Statutory Factors In Family Law Matters
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You can also learn more about statutory factors in family law cases here:
Alimony N.J.S.A. 2A: 34-23(b):
- The actual need and ability of the parties to pay;
- The duration of the marriage or civil union;
- The age, physical and emotional health of the parties;
- The standard of living established in the marriage or civil union and the likelihood that each party can maintain a reasonably comparable standard of living, with neither party having a greater entitlement to that standard of living than the other;
- The earning capacities, educational levels, vocational skills, and employability of the parties;
- The length of absence from the job market of the party seeking maintenance;
- The parental responsibilities for the children;
- The time and expense necessary to acquire sufficient education or training to enable the party seeking maintenance to find appropriate employment, the availability of the training and employment, and the opportunity for future acquisitions of capital assets and income;
- The history of the financial or non-financial contributions to the marriage or civil union by each party including contributions to the care and education of the children and interruption of personal careers or educational opportunities;
- The equitable distribution of property ordered and any payouts on equitable distribution, directly or indirectly, out of current income, to the extent this consideration is reasonable, just and fair;
- The income available to either party through investment of any assets held by that party;
- The tax treatment and consequences to both parties of any alimony award, including the designation of all or a portion of the payment as a non-taxable payment;
- The nature, amount, and length of pendente lite support paid, if any; and
- Any other factors which the court may deem relevant.
In each case where the court is asked to make an award of alimony, the court shall consider and assess evidence with respect to all relevant statutory factors. If the court determines that certain factors are more or less relevant than others, the court shall make specific written findings of fact and conclusions of law on the reasons why the court reached that conclusion. No factor shall be elevated in importance over any other factor unless the court finds otherwise, in which case the court shall make specific written findings of fact and conclusions of law in that regard.
When a share of a retirement benefit is treated as an asset for purposes of equitable distribution, the court shall not consider income generated thereafter by that share for purposes of determining alimony.
c. In any case in which there is a request for an award of alimony, the court shall consider and make specific findings on the evidence about all of the statutory factors set forth in subsection b. of this section .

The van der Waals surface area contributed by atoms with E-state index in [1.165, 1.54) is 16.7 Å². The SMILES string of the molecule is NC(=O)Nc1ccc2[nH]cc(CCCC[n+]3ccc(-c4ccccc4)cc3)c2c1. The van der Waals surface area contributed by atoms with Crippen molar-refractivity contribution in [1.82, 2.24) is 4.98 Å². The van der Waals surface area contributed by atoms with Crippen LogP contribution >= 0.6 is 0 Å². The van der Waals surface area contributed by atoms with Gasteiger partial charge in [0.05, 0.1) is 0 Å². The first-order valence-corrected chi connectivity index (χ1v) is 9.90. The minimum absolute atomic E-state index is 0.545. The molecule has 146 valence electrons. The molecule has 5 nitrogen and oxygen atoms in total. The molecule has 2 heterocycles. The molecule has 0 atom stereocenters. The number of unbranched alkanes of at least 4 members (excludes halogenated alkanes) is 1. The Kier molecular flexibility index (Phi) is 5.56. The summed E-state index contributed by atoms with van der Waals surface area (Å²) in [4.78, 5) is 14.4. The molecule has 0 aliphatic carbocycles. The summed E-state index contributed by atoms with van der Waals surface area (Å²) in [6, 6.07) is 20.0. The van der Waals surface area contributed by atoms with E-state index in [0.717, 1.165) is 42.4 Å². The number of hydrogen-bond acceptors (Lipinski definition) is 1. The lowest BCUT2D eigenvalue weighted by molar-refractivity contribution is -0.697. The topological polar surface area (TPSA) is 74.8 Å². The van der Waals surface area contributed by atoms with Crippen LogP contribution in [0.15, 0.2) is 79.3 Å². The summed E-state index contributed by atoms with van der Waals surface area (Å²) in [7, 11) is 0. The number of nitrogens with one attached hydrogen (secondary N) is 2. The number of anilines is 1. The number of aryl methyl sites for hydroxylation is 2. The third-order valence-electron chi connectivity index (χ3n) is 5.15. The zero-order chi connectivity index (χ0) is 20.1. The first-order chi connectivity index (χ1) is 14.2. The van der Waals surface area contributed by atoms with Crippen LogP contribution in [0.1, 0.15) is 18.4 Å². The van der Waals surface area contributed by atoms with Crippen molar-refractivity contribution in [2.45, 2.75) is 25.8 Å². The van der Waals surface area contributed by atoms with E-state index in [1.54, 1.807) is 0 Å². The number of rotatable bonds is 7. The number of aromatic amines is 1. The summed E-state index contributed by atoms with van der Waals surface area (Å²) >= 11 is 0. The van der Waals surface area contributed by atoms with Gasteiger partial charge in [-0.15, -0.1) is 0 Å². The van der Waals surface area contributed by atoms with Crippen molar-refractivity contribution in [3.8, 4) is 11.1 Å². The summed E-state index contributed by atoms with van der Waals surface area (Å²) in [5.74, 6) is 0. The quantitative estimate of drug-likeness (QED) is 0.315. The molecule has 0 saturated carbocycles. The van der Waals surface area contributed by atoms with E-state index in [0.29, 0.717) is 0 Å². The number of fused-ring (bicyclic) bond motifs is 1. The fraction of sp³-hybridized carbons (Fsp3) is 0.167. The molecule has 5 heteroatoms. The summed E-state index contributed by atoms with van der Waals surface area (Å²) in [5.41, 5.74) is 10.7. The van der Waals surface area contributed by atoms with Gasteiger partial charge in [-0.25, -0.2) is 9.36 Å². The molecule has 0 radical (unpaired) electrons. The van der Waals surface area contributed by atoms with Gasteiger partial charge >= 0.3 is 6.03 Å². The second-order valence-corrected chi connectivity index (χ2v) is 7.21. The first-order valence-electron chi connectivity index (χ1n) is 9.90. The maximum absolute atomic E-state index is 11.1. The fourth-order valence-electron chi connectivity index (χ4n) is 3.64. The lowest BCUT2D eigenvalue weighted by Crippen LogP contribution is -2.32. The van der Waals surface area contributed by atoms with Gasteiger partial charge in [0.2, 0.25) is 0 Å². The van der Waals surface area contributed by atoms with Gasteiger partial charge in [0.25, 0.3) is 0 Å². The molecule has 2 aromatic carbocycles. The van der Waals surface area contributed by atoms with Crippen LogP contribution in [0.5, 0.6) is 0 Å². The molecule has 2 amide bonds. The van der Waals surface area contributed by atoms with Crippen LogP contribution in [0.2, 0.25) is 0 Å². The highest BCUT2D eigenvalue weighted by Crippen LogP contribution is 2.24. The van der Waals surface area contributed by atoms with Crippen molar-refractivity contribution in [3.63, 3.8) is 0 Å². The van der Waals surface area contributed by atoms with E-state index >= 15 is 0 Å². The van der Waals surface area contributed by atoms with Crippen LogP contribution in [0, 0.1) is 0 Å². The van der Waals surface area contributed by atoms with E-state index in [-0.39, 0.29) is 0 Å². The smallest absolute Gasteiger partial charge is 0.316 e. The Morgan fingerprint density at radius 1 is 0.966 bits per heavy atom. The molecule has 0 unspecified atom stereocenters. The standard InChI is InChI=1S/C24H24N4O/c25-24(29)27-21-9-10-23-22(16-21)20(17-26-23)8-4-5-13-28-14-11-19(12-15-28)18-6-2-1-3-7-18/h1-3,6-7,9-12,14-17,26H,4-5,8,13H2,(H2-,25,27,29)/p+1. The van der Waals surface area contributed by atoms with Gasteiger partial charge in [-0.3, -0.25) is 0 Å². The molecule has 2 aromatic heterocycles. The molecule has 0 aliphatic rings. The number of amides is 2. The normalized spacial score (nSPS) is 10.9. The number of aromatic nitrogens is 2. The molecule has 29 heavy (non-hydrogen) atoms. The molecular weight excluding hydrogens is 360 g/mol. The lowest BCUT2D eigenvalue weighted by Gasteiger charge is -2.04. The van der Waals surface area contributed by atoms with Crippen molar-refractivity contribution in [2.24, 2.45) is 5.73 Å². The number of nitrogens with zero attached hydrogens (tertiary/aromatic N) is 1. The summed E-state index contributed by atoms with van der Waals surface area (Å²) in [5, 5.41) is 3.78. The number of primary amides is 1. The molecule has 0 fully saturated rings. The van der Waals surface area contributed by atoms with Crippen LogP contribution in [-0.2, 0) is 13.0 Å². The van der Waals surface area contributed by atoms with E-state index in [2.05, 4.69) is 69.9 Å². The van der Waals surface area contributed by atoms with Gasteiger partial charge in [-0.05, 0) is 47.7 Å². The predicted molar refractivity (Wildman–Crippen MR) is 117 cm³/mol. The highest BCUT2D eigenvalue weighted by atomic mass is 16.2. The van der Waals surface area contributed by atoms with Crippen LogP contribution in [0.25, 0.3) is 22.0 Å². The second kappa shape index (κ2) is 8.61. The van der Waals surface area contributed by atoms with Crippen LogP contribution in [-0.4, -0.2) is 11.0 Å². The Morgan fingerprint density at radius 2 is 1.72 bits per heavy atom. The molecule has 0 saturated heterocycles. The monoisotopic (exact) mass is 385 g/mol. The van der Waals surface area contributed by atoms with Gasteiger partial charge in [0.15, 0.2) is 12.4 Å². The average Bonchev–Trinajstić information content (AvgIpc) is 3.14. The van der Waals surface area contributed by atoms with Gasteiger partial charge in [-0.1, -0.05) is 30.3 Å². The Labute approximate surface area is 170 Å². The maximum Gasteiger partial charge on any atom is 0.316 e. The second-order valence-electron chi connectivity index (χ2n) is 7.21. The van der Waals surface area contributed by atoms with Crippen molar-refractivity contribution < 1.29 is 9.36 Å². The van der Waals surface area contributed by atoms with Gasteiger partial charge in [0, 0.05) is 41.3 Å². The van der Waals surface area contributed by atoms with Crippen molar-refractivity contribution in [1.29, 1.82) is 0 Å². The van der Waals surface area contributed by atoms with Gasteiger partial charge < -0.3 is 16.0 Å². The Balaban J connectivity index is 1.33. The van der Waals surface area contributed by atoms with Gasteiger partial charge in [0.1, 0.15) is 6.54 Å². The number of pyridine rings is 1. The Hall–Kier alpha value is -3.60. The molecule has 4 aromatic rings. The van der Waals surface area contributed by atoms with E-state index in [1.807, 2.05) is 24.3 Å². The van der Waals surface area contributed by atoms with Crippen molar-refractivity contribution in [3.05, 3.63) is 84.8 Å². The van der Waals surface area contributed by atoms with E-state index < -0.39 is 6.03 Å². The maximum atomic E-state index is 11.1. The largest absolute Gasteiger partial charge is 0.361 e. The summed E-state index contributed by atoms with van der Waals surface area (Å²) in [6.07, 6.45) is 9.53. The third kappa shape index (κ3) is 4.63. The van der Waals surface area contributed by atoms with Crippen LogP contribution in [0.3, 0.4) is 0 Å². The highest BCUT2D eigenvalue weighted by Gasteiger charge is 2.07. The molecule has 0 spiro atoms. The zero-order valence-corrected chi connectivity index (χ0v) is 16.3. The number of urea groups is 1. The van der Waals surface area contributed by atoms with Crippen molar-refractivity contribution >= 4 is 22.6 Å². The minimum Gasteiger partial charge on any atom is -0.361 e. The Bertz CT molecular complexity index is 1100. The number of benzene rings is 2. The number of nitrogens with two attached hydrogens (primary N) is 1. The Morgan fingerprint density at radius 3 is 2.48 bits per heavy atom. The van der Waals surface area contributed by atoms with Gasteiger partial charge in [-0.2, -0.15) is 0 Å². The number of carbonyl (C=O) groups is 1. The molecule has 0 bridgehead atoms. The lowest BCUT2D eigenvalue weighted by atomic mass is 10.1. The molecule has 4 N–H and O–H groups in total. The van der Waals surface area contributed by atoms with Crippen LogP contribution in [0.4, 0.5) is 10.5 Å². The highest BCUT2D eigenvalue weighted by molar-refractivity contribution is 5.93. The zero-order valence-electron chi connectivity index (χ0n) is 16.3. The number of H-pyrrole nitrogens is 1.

For any marriage or civil union less than 20 years in duration, the total duration of alimony shall not, except in exceptional circumstances, exceed the length of the marriage or civil union. Determination of the length and amount of alimony shall be made by the court pursuant to consideration of all of the statutory factors set forth in subsection b. of this section. In addition to those factors, the court shall also consider the practical impact of the parties’ need for separate residences and the attendant increase in living expenses on the ability of both parties to maintain a standard of living reasonably comparable to the standard of living established in the marriage or civil union, to which both parties are entitled, with neither party having a greater entitlement thereto.
Exceptional circumstances which may require an adjustment to the duration of alimony include:
- The ages of the parties at the time of the marriage or civil union and at the time of the alimony award;
- The degree and duration of the dependency of one party on the other party during the marriage or civil union;
- Whether a spouse or partner has a chronic illness or unusual health circumstance;
- Whether a spouse or partner has given up a career or a career opportunity or otherwise supported the career of the other spouse or partner;
- Whether a spouse or partner has received a disproportionate share of equitable distribution;
- The impact of the marriage or civil union on either party’s ability to become self-supporting, including but not limited to either party’s responsibility as primary caretaker of a child;
- Tax considerations of either party;
- Any other factors or circumstances that the court deems equitable, relevant and material.
Child Support N.J.S.A. 2A: 34-23(a):
- Needs of the child.
- Standard of living and economic circumstances of each parent.
- All sources of income and assets of each parent.